The Cambridge, Massachusetts city clerk, Theresa Neighbor, wrote the following letter describing Cambridge's experience in adopting optical scan voting equipment that is capable of conducting ranked-ballot elections.
(original on letterhead)
April 7, 2003
To Whom It May Concern:
Since 1941 the City of Cambridge, Massachusetts, has used “choice” voting to elect its City Council and School Committee. Until 1997 paper ballots were tallied by hand, a process that took approximately one hundred workers and six days to complete. Plurality elections were conducted using a punch card system.
Computerization of the “choice” count in 1997 made it possible to perform the tallying function electronically. The computerized election system has two major components: a precinct-based optical scanning system (AccuVote) and a software program (Choice Plus Pro) which tallies the ballots. The optical scanner records an electronic image of the ballot as it passes into the ballot box. That image is captured on a memory card which is uploaded on election night to a computer which separates the ballot records by race without tallying them. The ballot records are then copied to a disk which is uploaded to another computer. The second computer contains the software that tallies the ballots.
The process that led to computerization began in 1995 when the Cambridge Board of Election Commissioners formed a Technical Working Committee for Computerization of Cambridge Elections (TWCC) to explore voting systems that could accommodate both plurality and “choice” voting. A Request for Information (RFI) was sent to twenty-six vendors approved by the Federal Election Commission (FEC), ten of whom responded. The proposed systems tended primarily to direct recording devices (touch screen) and optical scanners using Marksense ballots.
Based on performance measures and a cost-benefit analysis, the Committee unanimously recommended the adoption of an optical scanning system using Marksense ballots for all Cambridge elections. Direct recording systems were considered a too costly and immature technology to warrant consideration at that time. As of this writing, no direct recording systems have been certified by the Commonwealth of Massachusetts. (Please refer to “The Report of the Technical Working Committee for the Computerization of Cambridge Elections,” January 3, 1996, for a full documentation of the process.)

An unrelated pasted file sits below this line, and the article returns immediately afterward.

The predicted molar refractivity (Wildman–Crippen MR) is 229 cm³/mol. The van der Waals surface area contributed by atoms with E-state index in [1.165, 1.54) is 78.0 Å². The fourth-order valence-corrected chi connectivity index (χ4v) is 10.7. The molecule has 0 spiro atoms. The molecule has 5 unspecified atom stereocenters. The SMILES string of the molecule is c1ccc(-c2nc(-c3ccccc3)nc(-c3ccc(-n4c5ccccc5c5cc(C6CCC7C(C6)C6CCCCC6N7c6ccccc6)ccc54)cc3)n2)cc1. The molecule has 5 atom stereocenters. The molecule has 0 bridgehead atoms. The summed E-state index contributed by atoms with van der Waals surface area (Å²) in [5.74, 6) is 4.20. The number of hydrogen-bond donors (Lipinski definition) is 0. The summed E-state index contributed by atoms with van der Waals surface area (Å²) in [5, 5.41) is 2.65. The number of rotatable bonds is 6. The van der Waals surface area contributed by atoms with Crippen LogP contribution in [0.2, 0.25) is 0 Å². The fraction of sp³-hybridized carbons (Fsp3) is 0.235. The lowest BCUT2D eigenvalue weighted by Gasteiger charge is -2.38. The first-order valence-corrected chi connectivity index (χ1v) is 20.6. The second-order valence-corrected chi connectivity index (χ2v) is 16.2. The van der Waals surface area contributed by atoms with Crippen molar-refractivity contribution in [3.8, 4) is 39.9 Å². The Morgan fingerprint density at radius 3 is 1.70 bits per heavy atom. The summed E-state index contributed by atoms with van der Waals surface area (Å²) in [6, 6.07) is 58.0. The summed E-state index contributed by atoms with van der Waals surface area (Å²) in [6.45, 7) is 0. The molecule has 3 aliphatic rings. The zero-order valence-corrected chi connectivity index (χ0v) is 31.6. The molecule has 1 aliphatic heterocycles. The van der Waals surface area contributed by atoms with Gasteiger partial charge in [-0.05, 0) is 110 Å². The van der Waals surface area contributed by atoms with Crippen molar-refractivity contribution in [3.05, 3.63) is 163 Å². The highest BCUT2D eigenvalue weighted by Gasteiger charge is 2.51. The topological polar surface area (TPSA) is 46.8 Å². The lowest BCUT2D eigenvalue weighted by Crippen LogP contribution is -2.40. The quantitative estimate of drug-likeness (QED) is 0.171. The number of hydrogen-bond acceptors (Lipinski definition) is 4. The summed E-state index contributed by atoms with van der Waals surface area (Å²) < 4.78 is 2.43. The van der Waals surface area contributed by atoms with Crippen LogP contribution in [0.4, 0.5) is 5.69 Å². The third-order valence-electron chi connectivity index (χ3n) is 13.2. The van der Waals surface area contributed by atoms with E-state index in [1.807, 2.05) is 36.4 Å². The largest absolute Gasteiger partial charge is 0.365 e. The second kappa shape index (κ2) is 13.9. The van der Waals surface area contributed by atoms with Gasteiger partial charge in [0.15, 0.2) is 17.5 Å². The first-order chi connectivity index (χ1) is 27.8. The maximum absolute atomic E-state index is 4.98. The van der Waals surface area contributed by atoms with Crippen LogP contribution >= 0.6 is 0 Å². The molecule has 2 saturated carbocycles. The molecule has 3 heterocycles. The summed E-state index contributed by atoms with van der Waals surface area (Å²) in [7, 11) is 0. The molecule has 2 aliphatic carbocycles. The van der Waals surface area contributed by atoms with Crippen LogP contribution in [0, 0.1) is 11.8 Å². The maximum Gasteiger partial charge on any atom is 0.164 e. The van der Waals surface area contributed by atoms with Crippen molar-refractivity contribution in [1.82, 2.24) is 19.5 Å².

The issuing of an RFP for an optical scanning system using Marksense ballots for both plurality and “choice” elections yielded one response – from LHS Associates, Inc. , a distributor of the AccuVote ES-2000 for Global Election Systems (now Diebold), one of two optical scanning systems certified by the Secretary of the Commonwealth for use in Massachusetts elections. Included in the extensive criteria was a “guarantee of compatibility with tabulating software.” Adapting the AccuVote ES-2000 to accommodate “choice” voting involved the development of software that would “scan, record, and read out,” rather than tabulate, “choice” ballots for City Council and School Committee. There was a one-time cost of $40,000 for the software development that was independent of the number of voting machines. The adapted system would permit ballot questions to be tabulated in the usual manner.
Choice Plus Pro, the tabulation software produced by Voting Solutions, Inc., cost the City $14,500 and included a variety of features geared specifically to the Cambridge Rules for tallying ”choice” voting.
AccuVote was first used in a plurality election in Cambridge in September, 1996. The fully computerized system for “choice” voting was successfully demonstrated and approved for field testing by the Elections Division of the Office of the Secretary of the Commonwealth of Massachusetts in May, 1997. It was implemented for the first time in the November Municipal Election later that year and was subsequently certified by the Commonwealth for use in all “choice” elections in Cambridge.
Teresa S. Neighbor